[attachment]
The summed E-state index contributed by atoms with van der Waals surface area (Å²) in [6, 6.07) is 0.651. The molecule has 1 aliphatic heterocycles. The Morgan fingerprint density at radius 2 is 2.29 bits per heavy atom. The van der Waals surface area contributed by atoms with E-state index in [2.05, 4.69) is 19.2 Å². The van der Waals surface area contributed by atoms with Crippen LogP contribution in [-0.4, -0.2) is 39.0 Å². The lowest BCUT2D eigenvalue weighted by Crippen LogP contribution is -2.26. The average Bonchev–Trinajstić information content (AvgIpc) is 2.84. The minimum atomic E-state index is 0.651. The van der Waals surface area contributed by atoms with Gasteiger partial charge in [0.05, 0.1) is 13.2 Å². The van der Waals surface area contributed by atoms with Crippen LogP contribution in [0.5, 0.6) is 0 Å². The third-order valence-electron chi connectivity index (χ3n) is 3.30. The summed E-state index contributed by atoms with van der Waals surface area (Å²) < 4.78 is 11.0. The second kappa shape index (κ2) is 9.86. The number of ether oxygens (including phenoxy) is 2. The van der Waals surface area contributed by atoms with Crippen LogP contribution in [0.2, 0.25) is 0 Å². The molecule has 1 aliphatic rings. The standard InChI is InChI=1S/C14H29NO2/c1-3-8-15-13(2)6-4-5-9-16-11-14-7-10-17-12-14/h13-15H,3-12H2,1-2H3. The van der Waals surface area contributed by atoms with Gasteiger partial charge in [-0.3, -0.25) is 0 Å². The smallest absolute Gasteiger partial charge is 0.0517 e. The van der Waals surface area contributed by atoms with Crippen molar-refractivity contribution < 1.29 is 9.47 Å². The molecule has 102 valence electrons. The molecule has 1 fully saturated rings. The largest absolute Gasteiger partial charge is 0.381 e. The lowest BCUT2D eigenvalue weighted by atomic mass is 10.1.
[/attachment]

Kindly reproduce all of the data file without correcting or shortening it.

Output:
The summed E-state index contributed by atoms with van der Waals surface area (Å²) in [6, 6.07) is 0.651. The molecule has 1 aliphatic heterocycles. The Morgan fingerprint density at radius 2 is 2.29 bits per heavy atom. The van der Waals surface area contributed by atoms with E-state index in [2.05, 4.69) is 19.2 Å². The van der Waals surface area contributed by atoms with Crippen LogP contribution in [-0.4, -0.2) is 39.0 Å². The lowest BCUT2D eigenvalue weighted by Crippen LogP contribution is -2.26. The average Bonchev–Trinajstić information content (AvgIpc) is 2.84. The minimum atomic E-state index is 0.651. The van der Waals surface area contributed by atoms with Gasteiger partial charge in [0.05, 0.1) is 13.2 Å². The van der Waals surface area contributed by atoms with Crippen LogP contribution in [0.5, 0.6) is 0 Å². The third-order valence-electron chi connectivity index (χ3n) is 3.30. The summed E-state index contributed by atoms with van der Waals surface area (Å²) < 4.78 is 11.0. The second kappa shape index (κ2) is 9.86. The number of ether oxygens (including phenoxy) is 2. The van der Waals surface area contributed by atoms with Crippen LogP contribution in [0.2, 0.25) is 0 Å². The molecule has 1 aliphatic rings. The standard InChI is InChI=1S/C14H29NO2/c1-3-8-15-13(2)6-4-5-9-16-11-14-7-10-17-12-14/h13-15H,3-12H2,1-2H3. The van der Waals surface area contributed by atoms with Gasteiger partial charge in [-0.3, -0.25) is 0 Å². The smallest absolute Gasteiger partial charge is 0.0517 e. The van der Waals surface area contributed by atoms with Crippen molar-refractivity contribution < 1.29 is 9.47 Å². The molecule has 102 valence electrons. The molecule has 1 fully saturated rings. The largest absolute Gasteiger partial charge is 0.381 e. The lowest BCUT2D eigenvalue weighted by atomic mass is 10.1.